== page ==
"personally I want to see the drivers skill at driving , not at setting computers ; I was all in favour of stopping the coaching of driving methods but expecting drivers to change power unit settings at 200mph is ridiculous even if only on safety grounds .....are we going to wait for there to be a major accident before doing something

incidentally , am I the only person who doesn't believe that when hamilton has a problem rosberg has had it s well but got over it ? on this occasion the team says he had it before so knew what to do ...they also say he had turned a switch and just turned it back ? something smells to me

also not happy about kimi's penalty which only happened because ricci suddenly dived in the pits as kimi came to overtake

2 silly rules that turned the race into a borefest for me , watching cars DRS pass something slower is hardly interesting"

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3. Posted by Jonno, 21/06/2016 8:37

"Is it really necessary to point out that it is impossible to change settings or control a car remotely. The information the pits receive from the cars is one-way data only. The engineers have to physically plug into the system make adjustments. Remote control is banned. Why do you think they all have to use a standard ECU?
"

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4. Posted by Doug, 20/06/2016 19:31

"I don't believe a race car professional driver can possibly be either too smart or too analytical. Of course the world champ started throwing switches when the car took over. How infuriating especially how qualifications turned out and where he had to start. So you can imagine how determined he was to beat the field anyway. On the other hand, Rosberg, sitting on Dad's knee had heard some, probably more than some, of these little puzzling aside stories before so it was just a bunch of random facts, racing, Word Champion facts, he had maybe heard before, maybe not. But how that little brain did churn. From way back, Keke knew his kid was smart as a whip. How to raise a boy properly when you're gone half the time, or more. While Dad's away little Nico thinks of his Dad. What makes him so great to other people, one the other world champion drivers respect? Churning and churning it seems to take hold. This is fortunate as Dad would be taken too soon. But he lives, in a way. When puzzling things happen, what to do for little Nico? Think is the answer. Use all that powerful intelligence, racing stories and your natural ability. Put them together Nico. OK, it happened to the champ, both of us. Hmm, "what was it I did before the car slowed pace? Oh yeah, I flipped a switch, OK, flip it back. All better? Yeah, back to business." The current champ is a fidgeting, quivering body of pure talent. Speed gets him through. Hasn't he proven it three times over? But over time pure talent wanes. Intellect grows until those lines, one with the singular initial of R the other not. The blank line climbs quickly, the R, not so fast. But like most graphs the lines eventually cross; one turns up and the other noses over. Maybe in Baku the lines crossed."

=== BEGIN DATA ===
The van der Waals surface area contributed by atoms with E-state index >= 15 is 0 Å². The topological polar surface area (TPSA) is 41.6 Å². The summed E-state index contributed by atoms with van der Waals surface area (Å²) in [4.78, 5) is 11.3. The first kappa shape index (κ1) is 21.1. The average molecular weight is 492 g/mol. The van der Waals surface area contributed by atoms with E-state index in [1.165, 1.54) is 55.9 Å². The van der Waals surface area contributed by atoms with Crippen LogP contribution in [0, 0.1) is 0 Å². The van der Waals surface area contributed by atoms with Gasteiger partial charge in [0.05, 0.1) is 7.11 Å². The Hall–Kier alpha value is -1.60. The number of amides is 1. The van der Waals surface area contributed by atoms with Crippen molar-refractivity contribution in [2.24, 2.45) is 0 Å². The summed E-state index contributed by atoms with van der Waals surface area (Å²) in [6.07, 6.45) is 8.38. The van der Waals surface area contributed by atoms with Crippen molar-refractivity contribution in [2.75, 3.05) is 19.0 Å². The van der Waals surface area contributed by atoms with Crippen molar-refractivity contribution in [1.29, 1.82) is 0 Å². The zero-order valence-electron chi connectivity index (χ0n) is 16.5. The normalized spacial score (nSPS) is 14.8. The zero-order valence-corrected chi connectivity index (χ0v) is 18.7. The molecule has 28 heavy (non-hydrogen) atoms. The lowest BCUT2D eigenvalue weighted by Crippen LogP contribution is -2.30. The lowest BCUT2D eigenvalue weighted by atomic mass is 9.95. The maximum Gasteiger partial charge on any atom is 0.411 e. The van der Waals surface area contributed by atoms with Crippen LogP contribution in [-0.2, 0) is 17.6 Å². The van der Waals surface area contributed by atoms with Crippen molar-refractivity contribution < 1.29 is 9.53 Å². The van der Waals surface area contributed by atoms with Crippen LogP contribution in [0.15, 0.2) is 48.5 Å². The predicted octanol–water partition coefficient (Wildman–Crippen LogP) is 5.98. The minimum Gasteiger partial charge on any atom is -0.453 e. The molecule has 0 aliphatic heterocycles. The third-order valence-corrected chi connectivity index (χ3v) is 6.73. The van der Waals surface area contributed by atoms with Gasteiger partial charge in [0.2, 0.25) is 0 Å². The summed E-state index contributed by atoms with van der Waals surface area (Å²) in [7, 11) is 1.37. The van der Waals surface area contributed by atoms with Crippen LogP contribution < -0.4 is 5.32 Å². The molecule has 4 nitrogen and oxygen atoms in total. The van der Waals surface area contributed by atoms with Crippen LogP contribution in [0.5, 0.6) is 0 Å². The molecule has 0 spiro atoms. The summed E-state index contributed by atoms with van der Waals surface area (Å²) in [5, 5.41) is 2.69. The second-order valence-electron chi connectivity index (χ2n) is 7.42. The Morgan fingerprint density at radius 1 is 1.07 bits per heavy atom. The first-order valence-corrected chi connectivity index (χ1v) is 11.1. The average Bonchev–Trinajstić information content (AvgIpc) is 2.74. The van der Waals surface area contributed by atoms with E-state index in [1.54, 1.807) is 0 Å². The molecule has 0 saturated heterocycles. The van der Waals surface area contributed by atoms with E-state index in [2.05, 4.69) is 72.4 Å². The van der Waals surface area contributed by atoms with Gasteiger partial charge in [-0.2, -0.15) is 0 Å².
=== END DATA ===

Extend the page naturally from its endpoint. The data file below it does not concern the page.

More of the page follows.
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5. Posted by testa rossa, 20/06/2016 18:22

"Nonickname @ This is what i was thinking when the Toyota in Le Mans slowed down suddenly 5 minutes before the end in winning position . Hacked or magnatic beam at the trackside ?"

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6. Posted by Jonno, 20/06/2016 14:52

"Sorry Tonto, I don't beieve a word of it. Hamilton was losing far more than 0.2 seconds a lap to Perez after the problem started.
"

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7. Posted by nonickname, 20/06/2016 11:46

"Why should the settings be change/changeable for every section of the track?? This is just more stupidity. God forbid someone hacks into the on-board data one day, you could take a team out from anywhere."